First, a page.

It was 25 years ago this year that the bulldozers moved in on Roker Park to begin the demolition of the 99-year-old stadium.
The Roker End was the first to go, and the timber floors of the Clock Stand were also stripped away.
Next in line were other parts of the ground.
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East Boldon-based G O’Brien is carrying out the work for Wimpey Homes which was due to begin building 130 homes on the site in late summer.
It was an emotional moment for George Forster, vice-chairman of Sunderland AFC Supporters’ Association.
He said at the time: “A lot of fans thought over the years that this moment would never come - some hoped it would never happen.
“It’s sad to see the old ground go because of the memories it holds for fans. But the club had to move on and the new stadium is very exciting.”
The supporters’ association shop on Roker Baths Road closed, and volunteers were busy setting up in their new base at Monk Street, nearer the new stadium.
The legend of Roker Park lived on, though, at a Wearside pub.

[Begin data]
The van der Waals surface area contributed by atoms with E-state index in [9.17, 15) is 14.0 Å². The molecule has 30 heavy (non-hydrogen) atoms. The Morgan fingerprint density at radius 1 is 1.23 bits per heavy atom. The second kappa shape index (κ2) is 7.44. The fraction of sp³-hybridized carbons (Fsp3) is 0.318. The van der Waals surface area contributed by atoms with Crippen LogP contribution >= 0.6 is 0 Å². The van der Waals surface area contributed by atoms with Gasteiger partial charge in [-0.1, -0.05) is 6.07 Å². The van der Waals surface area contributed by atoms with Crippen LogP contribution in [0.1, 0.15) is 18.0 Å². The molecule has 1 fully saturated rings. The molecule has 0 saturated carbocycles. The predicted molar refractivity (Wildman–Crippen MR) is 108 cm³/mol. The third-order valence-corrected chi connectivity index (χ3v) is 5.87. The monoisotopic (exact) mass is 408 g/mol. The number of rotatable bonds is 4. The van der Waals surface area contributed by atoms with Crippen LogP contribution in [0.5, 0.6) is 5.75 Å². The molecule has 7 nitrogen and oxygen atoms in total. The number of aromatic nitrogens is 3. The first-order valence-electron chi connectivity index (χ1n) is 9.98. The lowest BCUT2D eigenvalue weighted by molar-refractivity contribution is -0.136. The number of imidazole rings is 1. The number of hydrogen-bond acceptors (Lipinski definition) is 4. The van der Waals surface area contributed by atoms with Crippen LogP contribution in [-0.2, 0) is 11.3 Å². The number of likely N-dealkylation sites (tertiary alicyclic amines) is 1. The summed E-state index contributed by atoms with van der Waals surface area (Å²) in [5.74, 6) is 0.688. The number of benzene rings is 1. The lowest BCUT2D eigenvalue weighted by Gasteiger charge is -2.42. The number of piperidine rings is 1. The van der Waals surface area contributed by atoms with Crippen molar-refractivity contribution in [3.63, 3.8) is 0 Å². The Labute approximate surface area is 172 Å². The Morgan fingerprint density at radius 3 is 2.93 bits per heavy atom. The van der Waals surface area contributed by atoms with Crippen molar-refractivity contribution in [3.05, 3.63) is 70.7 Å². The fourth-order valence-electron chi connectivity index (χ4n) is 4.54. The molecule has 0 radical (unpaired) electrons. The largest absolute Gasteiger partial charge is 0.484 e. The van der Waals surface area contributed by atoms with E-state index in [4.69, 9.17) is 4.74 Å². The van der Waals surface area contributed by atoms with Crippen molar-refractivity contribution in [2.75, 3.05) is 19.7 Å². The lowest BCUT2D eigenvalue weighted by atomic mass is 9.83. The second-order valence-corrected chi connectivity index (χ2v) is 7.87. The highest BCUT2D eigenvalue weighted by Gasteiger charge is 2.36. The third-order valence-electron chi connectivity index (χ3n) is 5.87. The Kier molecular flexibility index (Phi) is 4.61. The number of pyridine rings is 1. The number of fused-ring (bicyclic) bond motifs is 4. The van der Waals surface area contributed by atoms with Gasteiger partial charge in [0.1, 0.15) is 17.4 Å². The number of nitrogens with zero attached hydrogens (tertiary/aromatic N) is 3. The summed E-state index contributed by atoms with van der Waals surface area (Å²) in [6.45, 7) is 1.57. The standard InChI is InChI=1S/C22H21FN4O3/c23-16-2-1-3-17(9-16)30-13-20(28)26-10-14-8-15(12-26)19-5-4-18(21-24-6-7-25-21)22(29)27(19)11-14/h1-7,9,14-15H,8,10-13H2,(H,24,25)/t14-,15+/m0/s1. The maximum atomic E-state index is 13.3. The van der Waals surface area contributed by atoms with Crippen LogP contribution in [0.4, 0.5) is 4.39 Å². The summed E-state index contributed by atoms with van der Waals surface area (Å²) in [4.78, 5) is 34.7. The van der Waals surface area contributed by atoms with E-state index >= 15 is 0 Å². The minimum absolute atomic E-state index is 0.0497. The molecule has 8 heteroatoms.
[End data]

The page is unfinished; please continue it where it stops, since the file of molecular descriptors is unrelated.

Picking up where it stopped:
A new sign was made for The Cambridge, on Fulwell Road, showing the famous old ground in its floodlit glory.
And managers Norman Pounder and Margaret Calvert say match-day regulars pledged to return to the pub when Sunderland AFC moves to its new stadium.
Mercury Inns, owners of The Cambridge, recently completed a major refurbishment of the landmark venue.
Norman and Margaret were keen to see Roker Park in the new artwork. A company in Birmingham did the sign.
The couple had been at The Cambridge for four years and have built up a collection of old football photographs, which are on the walls of the bar.
Elsewhere in Sunderland, a superhuman effort from an army of workers made sure the Stadium of Light was ready for a safety inspection in 1997.
Contractors worked round the clock to make sure the club would not have to call off its sell-out opening game.
Were you there for that historic opening game at the stadium, and what do you remember of the occasion?
And what else was happening in the Wearside news that year?
:: Wearsiders were counting the cost of the worst flash flooding in years. Hundreds of homes and businesses were left under water after more than three hours of torrential rain.
Tyne and Wear Fire Brigade received 180 flood reports in less than two hours in Sunderland and Washington as the storm hit its peak.
:: Castle View School duo Orion - David Cuthbertson and Steven Dorward - recorded their own song, Amazing World.
It went on sale in school and got a special live airing in Castletown school’s gig of the year.
:: Children at Diamond Hall Infants raised more than £2,000 for Help The Aged through a sponsored aerobics session.
:: Promising young Sunderland skier Scott Bryson was selected to be a member of the British Children’s Alpine Ski Team.
What are your memories of 1997? Tell us more by emailing [email protected]